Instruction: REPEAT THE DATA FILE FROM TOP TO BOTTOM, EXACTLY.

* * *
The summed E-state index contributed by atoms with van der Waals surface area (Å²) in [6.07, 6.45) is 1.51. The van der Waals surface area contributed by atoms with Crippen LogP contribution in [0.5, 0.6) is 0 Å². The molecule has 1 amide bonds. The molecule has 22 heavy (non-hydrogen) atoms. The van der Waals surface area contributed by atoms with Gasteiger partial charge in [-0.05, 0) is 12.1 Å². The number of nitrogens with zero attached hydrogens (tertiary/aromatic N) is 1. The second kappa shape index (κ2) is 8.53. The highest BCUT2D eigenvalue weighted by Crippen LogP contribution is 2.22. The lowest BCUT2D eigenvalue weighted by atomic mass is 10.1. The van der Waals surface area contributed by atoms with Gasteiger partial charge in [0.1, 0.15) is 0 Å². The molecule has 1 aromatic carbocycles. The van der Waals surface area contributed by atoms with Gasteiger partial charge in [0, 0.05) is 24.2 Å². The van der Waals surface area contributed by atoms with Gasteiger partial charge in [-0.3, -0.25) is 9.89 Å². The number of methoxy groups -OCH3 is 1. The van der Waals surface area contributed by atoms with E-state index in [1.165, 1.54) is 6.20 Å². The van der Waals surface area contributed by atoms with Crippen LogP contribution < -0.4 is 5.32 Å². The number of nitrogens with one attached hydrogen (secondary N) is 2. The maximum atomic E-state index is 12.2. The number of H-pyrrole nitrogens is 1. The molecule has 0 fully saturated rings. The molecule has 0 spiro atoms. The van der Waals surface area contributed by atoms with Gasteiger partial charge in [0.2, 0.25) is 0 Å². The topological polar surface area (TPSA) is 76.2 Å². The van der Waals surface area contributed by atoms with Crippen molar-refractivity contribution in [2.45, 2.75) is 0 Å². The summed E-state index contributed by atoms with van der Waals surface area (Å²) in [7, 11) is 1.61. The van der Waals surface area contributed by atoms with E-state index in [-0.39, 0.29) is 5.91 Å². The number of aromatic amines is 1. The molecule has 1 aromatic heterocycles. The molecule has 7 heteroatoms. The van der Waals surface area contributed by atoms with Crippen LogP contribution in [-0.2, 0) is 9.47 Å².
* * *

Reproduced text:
The summed E-state index contributed by atoms with van der Waals surface area (Å²) in [6.07, 6.45) is 1.51. The van der Waals surface area contributed by atoms with Crippen LogP contribution in [0.5, 0.6) is 0 Å². The molecule has 1 amide bonds. The molecule has 22 heavy (non-hydrogen) atoms. The van der Waals surface area contributed by atoms with Gasteiger partial charge in [-0.05, 0) is 12.1 Å². The number of nitrogens with zero attached hydrogens (tertiary/aromatic N) is 1. The second kappa shape index (κ2) is 8.53. The highest BCUT2D eigenvalue weighted by Crippen LogP contribution is 2.22. The lowest BCUT2D eigenvalue weighted by atomic mass is 10.1. The van der Waals surface area contributed by atoms with Gasteiger partial charge in [0.1, 0.15) is 0 Å². The molecule has 1 aromatic carbocycles. The van der Waals surface area contributed by atoms with Gasteiger partial charge in [0, 0.05) is 24.2 Å². The van der Waals surface area contributed by atoms with Gasteiger partial charge in [-0.3, -0.25) is 9.89 Å². The number of methoxy groups -OCH3 is 1. The van der Waals surface area contributed by atoms with E-state index in [1.165, 1.54) is 6.20 Å². The van der Waals surface area contributed by atoms with Crippen LogP contribution < -0.4 is 5.32 Å². The number of nitrogens with one attached hydrogen (secondary N) is 2. The maximum atomic E-state index is 12.2. The number of H-pyrrole nitrogens is 1. The molecule has 0 fully saturated rings. The molecule has 0 spiro atoms. The van der Waals surface area contributed by atoms with Gasteiger partial charge in [0.2, 0.25) is 0 Å². The topological polar surface area (TPSA) is 76.2 Å². The van der Waals surface area contributed by atoms with Crippen molar-refractivity contribution in [2.45, 2.75) is 0 Å². The summed E-state index contributed by atoms with van der Waals surface area (Å²) in [7, 11) is 1.61. The van der Waals surface area contributed by atoms with E-state index in [-0.39, 0.29) is 5.91 Å². The number of aromatic amines is 1. The molecule has 1 aromatic heterocycles. The molecule has 7 heteroatoms. The van der Waals surface area contributed by atoms with Crippen LogP contribution in [-0.2, 0) is 9.47 Å².